9. Add an emergency clause. What will I do if something comes up and I cannot meet my daily obligation? This is the compassion part of the practice. Making allowances for failure is important. Sometimes failure is a reminder of why I started down this path in the first place. If I shame myself for failing, instead of using it as motivation, I have done myself a deep disservice.

Personal and spiritual growth is not easy, but it is necessary for our lives to flow with ease. Without this expansion, we remain stuck in the past and our suffering. Just as the seed must be destroyed for the tree to grow, this process is not without struggle and difficulty. Looking back, we find that the journey was worth it.

“Until one is committed, there is hesitancy, the chance to draw back, always ineffectiveness… The moment one commits oneself, then Providence moves too.”

Johann Wolfgang von Goethe

About the Author

Rose Kress

Rose Kress ERYT-500, C-IAYT, YACEP, Owner/Director of the LifeForce Yoga Healing Institute, and author of Awakening Your Inner Radiance with LifeForce Yoga. She directs retreats and training programs on using LifeForce Yoga to manage your mood.

One thought on “Finding Success in Achieving Our Goals”

  1. Barbara J Farrell says:

    Great info, Rose. Have studied it before in different forms but so enjoy hearing it again and again.

Leave a comment.

Your email address will not be published. Required fields are marked *

Sign up for our Research Newsletter

Cart

What People Say

“I gained tools for working with my own depression and with my clients’ depressions.” — Robert Sgona, LCSW, RYT, psychotherapist, Yoga teacher, Camden, ME.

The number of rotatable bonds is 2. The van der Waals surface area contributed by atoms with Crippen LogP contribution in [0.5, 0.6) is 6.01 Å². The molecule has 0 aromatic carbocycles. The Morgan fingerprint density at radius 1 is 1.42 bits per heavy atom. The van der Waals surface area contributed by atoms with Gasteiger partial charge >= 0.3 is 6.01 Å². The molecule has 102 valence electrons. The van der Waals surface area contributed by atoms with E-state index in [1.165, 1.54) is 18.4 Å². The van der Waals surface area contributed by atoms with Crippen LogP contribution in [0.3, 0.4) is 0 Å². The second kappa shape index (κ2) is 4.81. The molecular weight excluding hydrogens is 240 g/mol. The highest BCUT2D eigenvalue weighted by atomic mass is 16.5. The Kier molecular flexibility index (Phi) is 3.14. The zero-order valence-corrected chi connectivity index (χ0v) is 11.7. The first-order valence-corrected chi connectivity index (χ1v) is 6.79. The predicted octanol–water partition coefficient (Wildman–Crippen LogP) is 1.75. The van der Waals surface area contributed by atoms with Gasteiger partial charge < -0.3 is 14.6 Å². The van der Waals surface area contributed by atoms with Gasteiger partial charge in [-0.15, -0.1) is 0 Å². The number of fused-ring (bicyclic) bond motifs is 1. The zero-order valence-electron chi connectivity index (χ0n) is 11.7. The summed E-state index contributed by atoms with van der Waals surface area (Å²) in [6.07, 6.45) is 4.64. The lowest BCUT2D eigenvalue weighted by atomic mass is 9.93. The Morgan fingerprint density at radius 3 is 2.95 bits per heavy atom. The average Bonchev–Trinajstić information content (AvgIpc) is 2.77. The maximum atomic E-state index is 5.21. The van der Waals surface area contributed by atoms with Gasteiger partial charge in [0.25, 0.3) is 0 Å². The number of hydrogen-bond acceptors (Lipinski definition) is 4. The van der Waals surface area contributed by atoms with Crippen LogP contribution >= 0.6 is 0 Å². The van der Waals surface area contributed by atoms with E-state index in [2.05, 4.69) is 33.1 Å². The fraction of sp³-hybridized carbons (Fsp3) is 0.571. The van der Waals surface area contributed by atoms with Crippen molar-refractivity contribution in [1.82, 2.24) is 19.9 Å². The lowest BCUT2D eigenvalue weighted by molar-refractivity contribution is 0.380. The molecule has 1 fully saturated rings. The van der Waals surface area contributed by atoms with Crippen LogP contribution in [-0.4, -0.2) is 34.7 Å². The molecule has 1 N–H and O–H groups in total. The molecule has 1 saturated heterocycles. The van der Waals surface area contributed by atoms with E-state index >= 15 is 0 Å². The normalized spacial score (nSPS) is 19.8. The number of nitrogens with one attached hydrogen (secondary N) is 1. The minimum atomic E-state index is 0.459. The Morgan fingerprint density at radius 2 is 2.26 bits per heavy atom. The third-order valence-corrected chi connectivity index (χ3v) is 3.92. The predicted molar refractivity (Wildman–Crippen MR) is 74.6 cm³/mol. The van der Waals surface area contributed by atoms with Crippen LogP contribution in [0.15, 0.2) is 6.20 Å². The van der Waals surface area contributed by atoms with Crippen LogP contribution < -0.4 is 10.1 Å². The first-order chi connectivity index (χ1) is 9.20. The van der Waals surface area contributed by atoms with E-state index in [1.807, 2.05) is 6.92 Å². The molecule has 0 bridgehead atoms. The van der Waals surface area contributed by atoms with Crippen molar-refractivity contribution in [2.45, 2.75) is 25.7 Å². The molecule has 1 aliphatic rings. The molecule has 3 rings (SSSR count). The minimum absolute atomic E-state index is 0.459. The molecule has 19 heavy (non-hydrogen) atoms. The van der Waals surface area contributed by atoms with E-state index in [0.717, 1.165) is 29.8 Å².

“I have found the pranayama (breathing practices) especially easy to introduce in a clinical setting. Some people have benefited quickly in unexpected and transformative ways.” — Liz Brenner, LICSW, LFYP, Watertown, MA
“I came hoping to learn to move past some of the obstacles blocking my creativity. Over the course of this weekend, I feel I’ve gained a certain measure of faith in myself and in my ability to change. I also had some realizations that I believe will be very helpful to me. I feel encouraged. Both the content and presentation of this program were so well-thought out that I can’t think of any way to improve it.” — Andrea Gollin, writer & editor, Miami, FL
I absolutely love this stuff! I have been using it with my clients and I am just finding it to be so incredibly helpful. There seriously something for everything. Although I am not as skilled as I hope to be someday, even at my level of training I’m finding that I am beginning to figure out what to do. It just blows my mind! - Christine Brudnicki, MS, LPC
“This workshop has changed so much — my self-image and my life. My own heart’s desire is 100% clear. I gained tools to help myself and others to live life fully.” — Marcia Siegel, Yoga teacher, therapist, Carlsbad, CA.
“I have gained an incredible opening and clearing of old obstructions. I hope to return to my life and fill this opening with things I love to do and that give me joy!” — Lisa Shine, administrative assistant, Ballston Lake, NY
“I integrate strategies like mantra tones and pranayama, but above all I invite myself and those I teach to cultivate svadhyaya, to practice self-observation without judgment.” — Barbara Sherman, RYT 200, LFYP, Tucson, AZ
“A client who returned said, "When I came before, you helped me understand and get where I wanted to go. Now you show me yoga practices I use to help myself understand and get where I want to go.” — Sherry Rubin, LCSW, BCD, LFYP, Downingtown, PA